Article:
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Prélude, Adagio et Choral varié sur le thème du 'Veni Creator', Op 4

composer
published in 1931

 
The Prélude, Adagio et Choral varié sur le thème du «Veni Creator», Op 4, the first of the three major organ works, opens with the flute stops spinning a fine web of sound based on the opening phrase of the plainsong melody. A reed stop in the pedals announces a contorted version of the second phrase of the plainsong theme. The triplet figure returns on the flute stops before the third phrase of the plainsong is adapted. The reed stop returns before the fluttering opening triplet figure brings the Prélude to a close. A short section marked ‘Lento, quasi recitative’ leads into the Adagio proper which starts in G minor and moves unpredictably to G major before plunging into the key of B flat minor where a darker mood gradually assumes more prominence. This passage may well be Duruflé’s finest for the organ: the music becomes increasingly chromatic and the transition from the opening Adagio to the climax is achieved in the most seamless manner. Finally the Choral which has only been seen through a glass darkly, as it were, is presented in full by the organ, and followed by the four variations.

The first variation is written in four parts. The theme appears in the pedals whilst the right hand plays an elaboration of the theme. The second variation is for manuals only, whilst the third variation is a canon at the interval of the fourth. The final variation is a brilliant toccata, introducing the theme in canon between right hand and pedals. The music winds up to a glorious climax; Duruflé saves his master-stroke for the coda marked ‘tempo poco più vivo’ when he presents the plainsong ‘Amen’ (only hinted at in the organ music until that point) in the pedals on full organ.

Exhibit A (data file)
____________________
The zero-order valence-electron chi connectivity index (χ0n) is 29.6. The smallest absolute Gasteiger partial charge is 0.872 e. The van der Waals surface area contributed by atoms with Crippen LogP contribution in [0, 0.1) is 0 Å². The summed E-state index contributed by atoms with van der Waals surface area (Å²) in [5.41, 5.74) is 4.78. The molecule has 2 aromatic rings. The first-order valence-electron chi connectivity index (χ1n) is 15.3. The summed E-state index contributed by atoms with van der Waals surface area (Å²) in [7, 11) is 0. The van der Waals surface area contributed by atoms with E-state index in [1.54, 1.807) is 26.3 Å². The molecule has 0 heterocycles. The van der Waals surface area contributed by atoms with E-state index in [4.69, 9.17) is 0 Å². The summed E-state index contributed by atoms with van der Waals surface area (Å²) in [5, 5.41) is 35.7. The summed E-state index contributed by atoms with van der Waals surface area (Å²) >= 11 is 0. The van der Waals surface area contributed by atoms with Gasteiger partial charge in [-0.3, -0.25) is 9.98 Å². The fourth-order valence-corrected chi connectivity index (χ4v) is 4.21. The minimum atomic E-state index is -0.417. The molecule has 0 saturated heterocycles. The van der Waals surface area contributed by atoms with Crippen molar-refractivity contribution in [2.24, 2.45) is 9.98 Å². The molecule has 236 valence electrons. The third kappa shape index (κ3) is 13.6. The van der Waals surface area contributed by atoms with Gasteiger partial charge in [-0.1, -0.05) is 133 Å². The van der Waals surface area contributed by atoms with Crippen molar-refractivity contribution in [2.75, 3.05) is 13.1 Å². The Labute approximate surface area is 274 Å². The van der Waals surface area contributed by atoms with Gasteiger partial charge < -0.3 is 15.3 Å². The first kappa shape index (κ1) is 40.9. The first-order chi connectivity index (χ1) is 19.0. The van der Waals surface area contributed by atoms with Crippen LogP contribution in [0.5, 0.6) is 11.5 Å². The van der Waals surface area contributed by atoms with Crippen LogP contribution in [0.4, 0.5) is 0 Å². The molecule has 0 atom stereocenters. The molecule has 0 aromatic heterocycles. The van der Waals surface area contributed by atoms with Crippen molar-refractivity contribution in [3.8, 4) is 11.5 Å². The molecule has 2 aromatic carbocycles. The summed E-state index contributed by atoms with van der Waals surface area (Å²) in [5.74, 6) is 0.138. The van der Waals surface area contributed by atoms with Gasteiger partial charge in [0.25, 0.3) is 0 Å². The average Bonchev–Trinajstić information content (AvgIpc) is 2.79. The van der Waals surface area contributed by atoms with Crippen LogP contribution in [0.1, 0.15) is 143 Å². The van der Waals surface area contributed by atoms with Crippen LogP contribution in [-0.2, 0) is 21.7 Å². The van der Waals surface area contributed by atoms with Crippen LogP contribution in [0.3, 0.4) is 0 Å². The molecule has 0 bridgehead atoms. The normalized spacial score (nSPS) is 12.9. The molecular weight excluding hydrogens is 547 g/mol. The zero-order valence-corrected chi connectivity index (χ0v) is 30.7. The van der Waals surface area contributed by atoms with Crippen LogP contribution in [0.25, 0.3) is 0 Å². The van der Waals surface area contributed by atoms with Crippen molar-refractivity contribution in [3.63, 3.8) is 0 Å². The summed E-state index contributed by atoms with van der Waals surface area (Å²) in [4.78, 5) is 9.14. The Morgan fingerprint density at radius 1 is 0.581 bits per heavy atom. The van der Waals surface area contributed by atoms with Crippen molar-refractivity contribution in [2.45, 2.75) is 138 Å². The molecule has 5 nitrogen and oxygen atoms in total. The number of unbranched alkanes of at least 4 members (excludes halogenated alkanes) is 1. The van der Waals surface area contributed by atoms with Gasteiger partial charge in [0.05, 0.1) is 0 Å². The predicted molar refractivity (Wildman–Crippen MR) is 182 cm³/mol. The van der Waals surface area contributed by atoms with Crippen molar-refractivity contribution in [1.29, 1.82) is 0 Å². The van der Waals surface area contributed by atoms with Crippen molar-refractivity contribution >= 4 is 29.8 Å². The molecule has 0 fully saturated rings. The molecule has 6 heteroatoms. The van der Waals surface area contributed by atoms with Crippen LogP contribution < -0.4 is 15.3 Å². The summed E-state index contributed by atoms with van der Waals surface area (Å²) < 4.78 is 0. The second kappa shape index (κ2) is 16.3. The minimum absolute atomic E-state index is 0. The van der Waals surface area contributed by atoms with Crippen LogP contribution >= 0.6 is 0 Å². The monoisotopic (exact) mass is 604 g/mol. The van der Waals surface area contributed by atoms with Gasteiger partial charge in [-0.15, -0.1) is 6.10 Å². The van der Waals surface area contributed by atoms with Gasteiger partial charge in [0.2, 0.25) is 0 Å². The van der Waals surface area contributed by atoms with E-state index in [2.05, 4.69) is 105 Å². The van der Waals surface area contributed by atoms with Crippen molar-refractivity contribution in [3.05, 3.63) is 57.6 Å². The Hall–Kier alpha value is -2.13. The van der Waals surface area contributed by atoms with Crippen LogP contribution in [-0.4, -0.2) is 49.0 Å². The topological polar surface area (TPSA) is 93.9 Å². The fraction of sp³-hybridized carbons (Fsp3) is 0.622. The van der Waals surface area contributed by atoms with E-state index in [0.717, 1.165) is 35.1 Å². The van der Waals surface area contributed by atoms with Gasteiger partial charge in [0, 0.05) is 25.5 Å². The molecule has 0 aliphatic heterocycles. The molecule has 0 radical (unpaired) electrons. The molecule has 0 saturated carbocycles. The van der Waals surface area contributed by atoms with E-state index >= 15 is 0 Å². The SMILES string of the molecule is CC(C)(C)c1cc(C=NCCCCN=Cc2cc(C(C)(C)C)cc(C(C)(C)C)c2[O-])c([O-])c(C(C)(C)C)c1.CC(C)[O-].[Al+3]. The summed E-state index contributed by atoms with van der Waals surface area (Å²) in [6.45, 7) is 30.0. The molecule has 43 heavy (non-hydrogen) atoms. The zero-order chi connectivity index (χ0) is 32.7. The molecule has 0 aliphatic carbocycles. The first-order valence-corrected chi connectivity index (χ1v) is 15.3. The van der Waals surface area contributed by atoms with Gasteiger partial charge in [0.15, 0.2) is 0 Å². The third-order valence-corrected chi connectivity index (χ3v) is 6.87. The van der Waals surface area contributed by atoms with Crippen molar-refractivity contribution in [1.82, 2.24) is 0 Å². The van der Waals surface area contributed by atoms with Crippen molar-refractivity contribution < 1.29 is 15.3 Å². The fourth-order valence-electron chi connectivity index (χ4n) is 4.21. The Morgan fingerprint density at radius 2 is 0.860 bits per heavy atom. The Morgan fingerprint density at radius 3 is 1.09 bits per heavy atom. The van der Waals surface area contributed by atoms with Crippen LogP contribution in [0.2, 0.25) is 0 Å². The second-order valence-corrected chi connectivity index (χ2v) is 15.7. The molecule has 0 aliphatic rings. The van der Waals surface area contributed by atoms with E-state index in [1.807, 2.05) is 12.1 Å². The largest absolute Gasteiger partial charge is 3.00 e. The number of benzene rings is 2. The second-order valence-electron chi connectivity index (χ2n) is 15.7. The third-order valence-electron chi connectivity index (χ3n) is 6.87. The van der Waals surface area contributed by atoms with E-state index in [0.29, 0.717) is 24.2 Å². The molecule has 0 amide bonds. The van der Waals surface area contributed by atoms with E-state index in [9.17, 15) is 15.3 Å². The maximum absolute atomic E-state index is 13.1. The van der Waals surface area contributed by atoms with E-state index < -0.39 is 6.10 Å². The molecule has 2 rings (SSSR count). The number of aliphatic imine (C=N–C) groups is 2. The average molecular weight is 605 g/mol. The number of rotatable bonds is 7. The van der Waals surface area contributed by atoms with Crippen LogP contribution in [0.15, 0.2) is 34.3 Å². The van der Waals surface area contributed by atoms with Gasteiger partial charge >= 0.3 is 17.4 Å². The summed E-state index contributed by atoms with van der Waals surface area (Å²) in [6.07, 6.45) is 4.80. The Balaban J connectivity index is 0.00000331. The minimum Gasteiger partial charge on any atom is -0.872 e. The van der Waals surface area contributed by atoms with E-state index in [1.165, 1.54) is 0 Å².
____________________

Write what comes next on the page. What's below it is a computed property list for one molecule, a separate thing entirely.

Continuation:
from notes by William McVicker © 1990

Né à Louviers, près de Paris, Maurice Duruflé (1902–1986) fut formé à la cathédrale de Rouen et étudia avec Paul Dukas au Conservatoire de Paris avant de tenir l’orgue de Saint-Étienne-du-Mont, de 1930 à 1975. Voulu comme un «affectueux hommage» à Louis Vierne, son Prélude, Adagio et Choral varié sur le thème du «Veni Creator» op. 4 parut en 1931.

extrait des notes rédigées par Relf Clark © 2009
Français: Hypérion

In Louvier bei Paris geboren, erfuhr Maurice Duruflé (1902–1986) seine erste Ausbildung an der Kathedrale von Rouen, studierte bei Paul Dukas am Pariser Conservatoire Komposition und präsidierte 1930–1975 an der Orgel von St.-Étienne-du-Mont. Sein Prélude, Adagio et Choral varié sur le thème du „Veni Creator“, op. 4, wurde 1931 veröffentlicht und ist als „affectueux hommage“ an Louis Vierne gedacht.

aus dem Begleittext von Relf Clark © 2009
Deutsch: Renate Wendel

Recordings

Organ Fireworks, Vol. 13
CDA67734
Duruflé: The Complete Organ Music
CDH55475

Details

Movement 1: Prélude
Movement 2: Adagio
Movement 3: Choral varié
Track 10 on CDH55475 [7'54]
Movement 3a: Choral varié: Theme. Allegro religioso
Track 22 on CDA67734 [1'00]
Movement 3b: Choral varié: Variation 1. Poco meno mosso
Movement 3c: Choral varié: Variation 2. Allegretto
Movement 3d: Choral varié: Variation 3. Andante espressivo
Movement 3e: Choral varié: Variation 4 'Final'. Allegro

Track-specific metadata for CDA67734 track 24

Movement 3c: Choral varié: Variation 2. Allegretto
Artists
ISRC
GB-AJY-09-73424
Duration
0'28
Recording date
2 June 2008
Recording venue
Västerås Cathedral, Sweden
Recording producer
Paul Spicer
Recording engineer
Simon Eadon
Hyperion usage
  1. Organ Fireworks, Vol. 13 (CDA67734)
    Disc 1 Track 24
    Release date: May 2009
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